Aerodrome and Heliport Proposals
- Making a Submission - Aeronautical Studies
Purpose of Rule Part 157
Civil Aviation Rule Part 157 provides requirements relating to the construction, alteration, activation, and deactivation of aerodromes and heliports to enable the Civil Aviation Authority to manage the safe and effective use of airspace associated with aerodromes and heliports.
Notice of Proposals
The rule requires that prior notice be given to the Director whenever a person intends to construct, alter, or activate an aerodrome or heliport. This is to allow the CAA to identify:
- whether the use of the airspace associated with the aerodrome proposal will be a hazard to other established airspace users;
- any problems related to the safety of persons and property on the ground.
It is also necessary to consider efficient use of airspace at an early stage. The Director, after receiving such notice, will give advice on the effects the proposal would have on the use of navigable airspace by aircraft and on the safety of persons and property on the ground.
Aeronautical Study Considerations
The Director will conduct an aeronautical study to determine the effect of the aerodrome or heliport proposal on the safe and efficient use of airspace, by aircraft, and on the safety of persons and property on the ground. Some of the factors considered in the study are:
- the existing or anticipated traffic circuits of neighbouring aerodromes or heliports;
- the existing and projected airspace use;
- the safety of persons and property within the affected area;
- existing or proposed man-made objects;
- natural objects and features within the affected area;
- the adjustment of other aviation requirements that may be needed to accommodate the proposal; and
- possible revisions of the proposal that may be necessary to eliminate a hazardous or inefficient use of airspace.
Matters that Cannot be Considered
The aeronautical study is focused solely on matters that affect the safety and efficiency of airspace use and the safety of persons and property on the ground. It is not the role of the Civil Aviation Authority to deal with matters relating to noise or other environmental issues, the effect on lifestyle or property values, or the effect on other services in the area such as roading.
Consultation with Interested Persons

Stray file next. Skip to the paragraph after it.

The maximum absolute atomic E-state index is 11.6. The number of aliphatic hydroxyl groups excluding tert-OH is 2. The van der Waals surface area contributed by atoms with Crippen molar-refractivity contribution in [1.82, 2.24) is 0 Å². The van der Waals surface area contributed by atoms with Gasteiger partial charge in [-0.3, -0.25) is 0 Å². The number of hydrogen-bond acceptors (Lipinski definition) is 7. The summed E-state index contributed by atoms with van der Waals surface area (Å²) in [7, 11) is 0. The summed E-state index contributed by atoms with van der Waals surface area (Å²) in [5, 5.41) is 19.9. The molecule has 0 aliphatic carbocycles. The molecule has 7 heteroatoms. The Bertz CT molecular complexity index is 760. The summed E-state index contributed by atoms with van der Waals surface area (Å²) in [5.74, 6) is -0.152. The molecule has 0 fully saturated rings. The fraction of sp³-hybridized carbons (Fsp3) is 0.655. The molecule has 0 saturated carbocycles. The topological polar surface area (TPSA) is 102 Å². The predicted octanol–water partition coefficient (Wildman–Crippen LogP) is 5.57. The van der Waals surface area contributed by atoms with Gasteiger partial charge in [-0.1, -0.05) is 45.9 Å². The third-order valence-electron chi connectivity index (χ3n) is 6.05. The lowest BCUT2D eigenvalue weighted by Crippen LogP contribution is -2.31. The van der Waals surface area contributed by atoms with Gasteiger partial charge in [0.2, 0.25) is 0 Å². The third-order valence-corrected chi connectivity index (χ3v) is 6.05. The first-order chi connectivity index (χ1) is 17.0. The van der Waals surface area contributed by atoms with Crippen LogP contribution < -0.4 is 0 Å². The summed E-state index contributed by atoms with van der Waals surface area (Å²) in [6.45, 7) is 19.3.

As part of the aeronautical study, the Director is required to consult with such persons, representative groups, and organisations as the Director considers appropriate. This consultation is accomplished by notifying Local Government Authorities, aerodrome and heliport operators in the area, aircraft operators and pilots, air traffic service providers, and the general public of the proposal and offering a period of time within which submissions and comments can be made on the proposal.
The purpose of an aeronautical study is to give advice in the form of a determination issued by the Director. These determinations will be issued in one of the following categories:
- Unobjectionable when the Director is satisfied that the proposed action will not adversely affect the safe and efficient use of airspace by aircraft nor the safety of persons or property on the ground.
- Conditional when the study identifies objectionable aspects of a proposed action but specifies conditions which, if complied with, satisfy the Director that the proposed action will not adversely effect the safe and efficient use of airspace by aircraft, nor the safety of persons or property on the ground.
- Objectionable when the study identifies objectionable aspects of the proposed action. The determination will specify the reasons for finding the proposed action objectionable.
Should an action which was deemed to be objectionable proceed, the Director will take such action considered necessary to remove or overcome any hazardous use of airspace.
The determination will be issued to the proponent, appropriate local authorities, and other interested persons.
Local Government Authorities administer the use of land under the provisions of the Resource Management Act and it is likely that they will take due consideration of any conditional or objectionable determination issued.
Effective Period of the Determination
Unobjectionable and conditional determinations will contain a void date. The purpose of this is to allow for the orderly planning of aerodromes and to eliminate needless protection of airspace.
An extension to the void date may be granted if there are valid reasons for not completing the action by the void date.
Revision of the Determination
A determination can be revised if any new facts that change the basis on which the determination was made are identified.
Interested persons may, at least 15 days in advance of the void date, petition the Director to revise a determination.
Other Legal Requirements
A determination issued by the Director does not pre-empt or waive any district or regional rules or regulations or any other Civil Aviation Rules.
For further information contact:
Manager Aeronautical Services
Civil Aviation Authority of New Zealand
PO Box 3555